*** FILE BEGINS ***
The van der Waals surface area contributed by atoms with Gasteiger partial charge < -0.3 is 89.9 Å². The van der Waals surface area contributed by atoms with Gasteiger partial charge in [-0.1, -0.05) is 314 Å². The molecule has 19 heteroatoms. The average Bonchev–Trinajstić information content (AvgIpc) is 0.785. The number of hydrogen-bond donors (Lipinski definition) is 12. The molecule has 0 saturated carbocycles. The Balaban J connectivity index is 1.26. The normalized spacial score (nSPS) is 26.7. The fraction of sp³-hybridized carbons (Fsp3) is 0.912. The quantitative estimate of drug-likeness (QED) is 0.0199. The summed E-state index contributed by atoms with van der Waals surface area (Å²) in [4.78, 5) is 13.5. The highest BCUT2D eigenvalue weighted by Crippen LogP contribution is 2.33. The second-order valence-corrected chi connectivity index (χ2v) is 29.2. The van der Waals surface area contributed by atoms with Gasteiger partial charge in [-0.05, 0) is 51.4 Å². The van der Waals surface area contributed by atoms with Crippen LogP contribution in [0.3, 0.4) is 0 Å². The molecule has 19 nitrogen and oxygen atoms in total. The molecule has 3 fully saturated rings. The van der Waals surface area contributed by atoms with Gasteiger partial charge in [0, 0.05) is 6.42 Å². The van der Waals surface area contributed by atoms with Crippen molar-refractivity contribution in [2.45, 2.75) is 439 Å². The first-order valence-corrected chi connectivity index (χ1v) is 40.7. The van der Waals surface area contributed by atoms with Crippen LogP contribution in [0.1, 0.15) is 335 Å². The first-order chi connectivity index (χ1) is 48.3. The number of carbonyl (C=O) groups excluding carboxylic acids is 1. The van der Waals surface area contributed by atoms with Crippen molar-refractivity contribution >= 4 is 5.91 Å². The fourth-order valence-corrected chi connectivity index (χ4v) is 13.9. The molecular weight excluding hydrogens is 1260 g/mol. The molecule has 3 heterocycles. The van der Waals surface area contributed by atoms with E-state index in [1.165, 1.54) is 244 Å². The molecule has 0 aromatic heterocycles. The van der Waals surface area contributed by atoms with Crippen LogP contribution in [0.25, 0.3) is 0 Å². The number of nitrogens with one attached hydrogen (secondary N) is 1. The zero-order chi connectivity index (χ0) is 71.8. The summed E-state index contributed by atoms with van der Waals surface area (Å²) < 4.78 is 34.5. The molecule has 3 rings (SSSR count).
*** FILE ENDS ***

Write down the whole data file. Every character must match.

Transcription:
The van der Waals surface area contributed by atoms with Gasteiger partial charge < -0.3 is 89.9 Å². The van der Waals surface area contributed by atoms with Gasteiger partial charge in [-0.1, -0.05) is 314 Å². The molecule has 19 heteroatoms. The average Bonchev–Trinajstić information content (AvgIpc) is 0.785. The number of hydrogen-bond donors (Lipinski definition) is 12. The molecule has 0 saturated carbocycles. The Balaban J connectivity index is 1.26. The normalized spacial score (nSPS) is 26.7. The fraction of sp³-hybridized carbons (Fsp3) is 0.912. The quantitative estimate of drug-likeness (QED) is 0.0199. The summed E-state index contributed by atoms with van der Waals surface area (Å²) in [4.78, 5) is 13.5. The highest BCUT2D eigenvalue weighted by Crippen LogP contribution is 2.33. The second-order valence-corrected chi connectivity index (χ2v) is 29.2. The van der Waals surface area contributed by atoms with Gasteiger partial charge in [-0.05, 0) is 51.4 Å². The van der Waals surface area contributed by atoms with Crippen LogP contribution in [0.3, 0.4) is 0 Å². The molecule has 19 nitrogen and oxygen atoms in total. The molecule has 3 fully saturated rings. The van der Waals surface area contributed by atoms with Gasteiger partial charge in [0, 0.05) is 6.42 Å². The van der Waals surface area contributed by atoms with Crippen molar-refractivity contribution in [2.45, 2.75) is 439 Å². The first-order valence-corrected chi connectivity index (χ1v) is 40.7. The van der Waals surface area contributed by atoms with Crippen LogP contribution in [0.1, 0.15) is 335 Å². The first-order chi connectivity index (χ1) is 48.3. The number of carbonyl (C=O) groups excluding carboxylic acids is 1. The van der Waals surface area contributed by atoms with Crippen molar-refractivity contribution >= 4 is 5.91 Å². The fourth-order valence-corrected chi connectivity index (χ4v) is 13.9. The molecular weight excluding hydrogens is 1260 g/mol. The molecule has 3 heterocycles. The van der Waals surface area contributed by atoms with E-state index in [1.165, 1.54) is 244 Å². The molecule has 0 aromatic heterocycles. The van der Waals surface area contributed by atoms with Crippen LogP contribution in [0.25, 0.3) is 0 Å². The number of nitrogens with one attached hydrogen (secondary N) is 1. The zero-order chi connectivity index (χ0) is 71.8. The summed E-state index contributed by atoms with van der Waals surface area (Å²) < 4.78 is 34.5. The molecule has 3 rings (SSSR count).